Education Contracted Out

A real reform in the education system -one that will pass the administrative scepter to school principals.

Education Minister Yuli Tamir didn't wait a day. The moment the Haaretz reporter contacted her, she realized which way the wind was blowing, and sent a warning to the Education Administration in Jerusalem, asking for figures on the employment of teachers through the Rene Cassin Association.

Yuli Tamir is aiming her arrows at the Education Administration, which is located at the Jerusalem municipality, but she could have found out all the details at the Senior Department for Personnel and Teaching at her own ministry. This department has known for years about the employment of teachers through the association, and, like the Education Administration, is in favor of it.

The Haaretz report published this week revealed that more than 1,000 teachers throughout the country are employed by intermediary bodies, like parents' associations, education associations and manpower companies. These teachers enjoy higher salaries per teaching hour, but do not have tenure. The phenomenon initially emerged as a way to employ external teachers in the "additional studies programs," which give students enrichment lessons in a variety of areas, but in recent years, it has expanded to the employment of teachers who teach regular subjects for the matriculation exams like history, literature, mathematics, bible and civics.

The education minister has said that she is against employing teachers without tenure, and the ministry's director general, Shmuel Abuav, has added that all teachers should be employed by the state. Tamir and Abuav must realize that the parents who are funding the employment of additional teachers out of their own pockets are doing so because they have no alterative. They see that the education system has gone bankrupt and that its achievements are declining from year to year, and therefore, are prepared to pay so that their children will have a good and diligent teacher, a teacher who is not burned out - something that the establishment education system does not provide.

Clearly, there are good and devoted teachers within the education system. Most of them are diligent teachers, who work day and night to educate and instill knowledge. But there is a considerable minority that makes the system a laughingstock, and the Education Ministry is not dealing with it.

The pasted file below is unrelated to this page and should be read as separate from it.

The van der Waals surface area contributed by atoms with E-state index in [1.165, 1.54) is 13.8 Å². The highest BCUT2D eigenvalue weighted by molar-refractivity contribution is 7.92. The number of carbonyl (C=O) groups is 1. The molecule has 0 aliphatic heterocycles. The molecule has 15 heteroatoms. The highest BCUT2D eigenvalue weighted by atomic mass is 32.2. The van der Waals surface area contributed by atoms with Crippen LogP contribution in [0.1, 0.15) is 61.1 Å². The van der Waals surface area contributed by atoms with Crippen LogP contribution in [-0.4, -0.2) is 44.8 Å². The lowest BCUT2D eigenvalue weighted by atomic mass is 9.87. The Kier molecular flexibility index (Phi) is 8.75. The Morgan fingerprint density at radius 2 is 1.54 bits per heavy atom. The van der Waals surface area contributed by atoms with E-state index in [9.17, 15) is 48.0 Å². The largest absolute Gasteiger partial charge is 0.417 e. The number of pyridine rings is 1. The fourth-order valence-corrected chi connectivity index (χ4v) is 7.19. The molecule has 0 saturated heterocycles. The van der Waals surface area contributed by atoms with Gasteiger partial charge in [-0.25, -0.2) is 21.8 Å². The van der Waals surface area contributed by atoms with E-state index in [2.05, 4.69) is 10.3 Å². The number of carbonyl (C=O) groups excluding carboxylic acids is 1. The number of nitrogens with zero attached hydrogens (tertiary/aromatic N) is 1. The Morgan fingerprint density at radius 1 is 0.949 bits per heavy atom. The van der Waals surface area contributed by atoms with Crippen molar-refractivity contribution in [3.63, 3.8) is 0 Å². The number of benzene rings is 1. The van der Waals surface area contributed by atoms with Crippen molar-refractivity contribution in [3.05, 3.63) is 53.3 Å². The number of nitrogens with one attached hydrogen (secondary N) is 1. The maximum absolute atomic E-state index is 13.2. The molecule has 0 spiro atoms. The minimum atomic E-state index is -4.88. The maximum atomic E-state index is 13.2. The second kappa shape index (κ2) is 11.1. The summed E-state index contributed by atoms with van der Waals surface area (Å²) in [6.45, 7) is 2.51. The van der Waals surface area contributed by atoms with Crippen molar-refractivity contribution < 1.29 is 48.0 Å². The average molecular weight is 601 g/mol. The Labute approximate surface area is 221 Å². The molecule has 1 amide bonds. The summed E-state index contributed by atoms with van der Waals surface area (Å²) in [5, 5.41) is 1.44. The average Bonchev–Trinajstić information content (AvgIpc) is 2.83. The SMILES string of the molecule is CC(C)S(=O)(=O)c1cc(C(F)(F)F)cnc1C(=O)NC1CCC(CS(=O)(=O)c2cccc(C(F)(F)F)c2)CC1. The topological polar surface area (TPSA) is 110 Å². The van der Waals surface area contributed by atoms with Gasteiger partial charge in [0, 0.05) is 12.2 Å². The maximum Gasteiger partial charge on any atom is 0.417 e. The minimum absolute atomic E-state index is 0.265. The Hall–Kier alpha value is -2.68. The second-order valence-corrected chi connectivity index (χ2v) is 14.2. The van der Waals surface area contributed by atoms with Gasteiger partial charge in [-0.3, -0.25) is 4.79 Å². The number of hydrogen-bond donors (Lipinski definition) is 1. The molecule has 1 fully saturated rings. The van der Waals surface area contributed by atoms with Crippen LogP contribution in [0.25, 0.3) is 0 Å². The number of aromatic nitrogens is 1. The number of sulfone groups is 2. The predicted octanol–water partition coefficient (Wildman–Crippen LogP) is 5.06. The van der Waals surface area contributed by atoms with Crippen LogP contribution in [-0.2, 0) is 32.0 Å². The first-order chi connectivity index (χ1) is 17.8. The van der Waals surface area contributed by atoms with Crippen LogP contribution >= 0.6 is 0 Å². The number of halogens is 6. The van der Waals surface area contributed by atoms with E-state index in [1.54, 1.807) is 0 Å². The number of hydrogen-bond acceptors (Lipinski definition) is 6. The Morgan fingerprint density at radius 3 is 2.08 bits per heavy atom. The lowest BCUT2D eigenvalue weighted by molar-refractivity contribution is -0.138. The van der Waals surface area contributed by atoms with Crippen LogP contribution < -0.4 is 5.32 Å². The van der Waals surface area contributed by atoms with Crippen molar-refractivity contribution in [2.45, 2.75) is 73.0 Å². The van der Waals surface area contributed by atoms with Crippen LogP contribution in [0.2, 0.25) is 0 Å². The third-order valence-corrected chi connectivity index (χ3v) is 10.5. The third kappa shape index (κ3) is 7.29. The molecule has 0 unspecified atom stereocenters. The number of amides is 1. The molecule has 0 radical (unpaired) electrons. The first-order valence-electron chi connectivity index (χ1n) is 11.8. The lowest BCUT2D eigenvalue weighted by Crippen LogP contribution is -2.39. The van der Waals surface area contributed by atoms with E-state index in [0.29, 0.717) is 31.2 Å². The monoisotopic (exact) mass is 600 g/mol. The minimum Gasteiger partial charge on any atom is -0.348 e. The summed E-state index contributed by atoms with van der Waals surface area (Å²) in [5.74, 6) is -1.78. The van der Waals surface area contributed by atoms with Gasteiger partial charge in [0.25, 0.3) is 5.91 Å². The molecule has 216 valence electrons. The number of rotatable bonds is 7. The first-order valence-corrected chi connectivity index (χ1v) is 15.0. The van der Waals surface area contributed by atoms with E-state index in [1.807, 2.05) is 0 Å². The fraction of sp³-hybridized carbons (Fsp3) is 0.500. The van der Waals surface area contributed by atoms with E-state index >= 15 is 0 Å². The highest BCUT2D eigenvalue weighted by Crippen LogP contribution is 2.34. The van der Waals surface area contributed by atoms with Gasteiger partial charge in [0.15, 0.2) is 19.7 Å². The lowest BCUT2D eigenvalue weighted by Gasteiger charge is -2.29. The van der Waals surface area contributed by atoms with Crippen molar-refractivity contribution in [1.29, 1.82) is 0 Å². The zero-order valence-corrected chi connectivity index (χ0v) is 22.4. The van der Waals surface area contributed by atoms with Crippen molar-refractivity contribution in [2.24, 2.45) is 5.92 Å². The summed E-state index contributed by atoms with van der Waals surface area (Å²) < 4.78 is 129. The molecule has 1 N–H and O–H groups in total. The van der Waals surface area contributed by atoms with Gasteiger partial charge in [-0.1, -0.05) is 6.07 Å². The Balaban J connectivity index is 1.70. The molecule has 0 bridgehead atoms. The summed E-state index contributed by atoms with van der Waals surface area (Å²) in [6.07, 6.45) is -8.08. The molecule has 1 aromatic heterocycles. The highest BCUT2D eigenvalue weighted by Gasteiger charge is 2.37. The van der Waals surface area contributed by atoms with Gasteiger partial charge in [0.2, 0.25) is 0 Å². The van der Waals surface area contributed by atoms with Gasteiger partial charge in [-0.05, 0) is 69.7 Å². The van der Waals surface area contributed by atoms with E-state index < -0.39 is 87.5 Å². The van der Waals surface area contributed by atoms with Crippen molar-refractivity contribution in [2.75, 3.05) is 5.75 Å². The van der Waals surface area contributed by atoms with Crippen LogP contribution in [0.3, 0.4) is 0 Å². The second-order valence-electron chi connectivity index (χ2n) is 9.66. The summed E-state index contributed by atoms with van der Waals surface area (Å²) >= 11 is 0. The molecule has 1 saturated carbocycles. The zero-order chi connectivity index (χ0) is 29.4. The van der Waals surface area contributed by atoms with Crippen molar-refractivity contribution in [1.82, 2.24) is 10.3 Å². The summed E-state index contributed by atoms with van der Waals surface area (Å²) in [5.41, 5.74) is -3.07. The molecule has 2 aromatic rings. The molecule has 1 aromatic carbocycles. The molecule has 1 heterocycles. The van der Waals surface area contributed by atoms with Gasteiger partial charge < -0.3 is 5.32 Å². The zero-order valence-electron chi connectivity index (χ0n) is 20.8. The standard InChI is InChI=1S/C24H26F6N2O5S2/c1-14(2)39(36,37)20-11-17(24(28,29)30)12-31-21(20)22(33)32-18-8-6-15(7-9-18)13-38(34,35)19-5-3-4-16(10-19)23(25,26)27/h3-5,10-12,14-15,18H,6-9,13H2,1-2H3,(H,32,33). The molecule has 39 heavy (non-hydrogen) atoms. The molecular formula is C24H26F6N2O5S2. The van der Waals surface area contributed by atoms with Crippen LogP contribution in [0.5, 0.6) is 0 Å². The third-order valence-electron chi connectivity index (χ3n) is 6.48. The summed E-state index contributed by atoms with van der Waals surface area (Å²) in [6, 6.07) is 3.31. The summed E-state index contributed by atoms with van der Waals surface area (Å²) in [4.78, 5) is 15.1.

The way the situation looks today, the Education Ministry and school principals are not administering the education system. The teachers' organizations are preventing them from doing so. Only recently, these organizations succeeded in torpedoing the Dovrat reform, and when from time to time the need arises to fire unsuitable teachers - those who are late for class, do not come to the school, and do not teach the material -the teachers' unions threaten to strike. And then, at the culmination of the process, it is not the terrible teachers who leave the system, but rather industrious teachers who want to take early retirement. And in most cases, they are the best teachers who have grown tired of carrying the system on their backs.

The teachers' organizations do not enable the firing of a teacher against his or her will, even though unsuitable people are hired in every profession. It is also clear that in some cases, absolute tenure leads to scorn for the work. After serving as education minister, Professor Amnon Rubinstein said that following endless battles throughout his term, he was able to fire only one teacher out of 120,000. The teachers' organizations also prevent the possibility of giving differential pay in the system. They make it impossible for a school principal not to promote a bad teacher who does not take his or her work seriously.

A few months ago, the Histadrut Labor Federation chairman, Ofer Eini, surprised everyone when he said that, "The Histadrut erred when it did not agree that employers in the public sector should have administrative flexibility, which would be expressed in the ability to fire workers." Eini explained that as a result of this lack of flexibility, "Employers have bypassed the Histadrut, and have taken in workers outside collective agreements." And indeed, this is precisely what is happening in large parts of the public sector. Public employers are trying to circumvent the obstacle of absolute tenure because they want to change, move and progress - and they can't.

This does not mean that it is necessary to totally abolish the institution of tenure, however, it's necessary to build a system that will enable school principals to dismiss teachers who are not good and replace them with more suitable educators. This is because when you come right down to it, those who suffer most from the phenomenon of absolute tenure are the good and industrious teachers who do not receive proper compensation for their investment.

In every collective agreement that is signed, all 120,000 teachers receive a similar raise, which has to do with seniority and rank and is not connected to personal contribution.

Therefore, Tamir should not attack the Rene Cassin Association, but should carry out a real reform in the education system - one that will pass the administrative scepter to school principals so that they will be able to choose the best teaching staff and reward it accordingly. When this happens, there will be no need for education associations and manpower companies to employ teachers.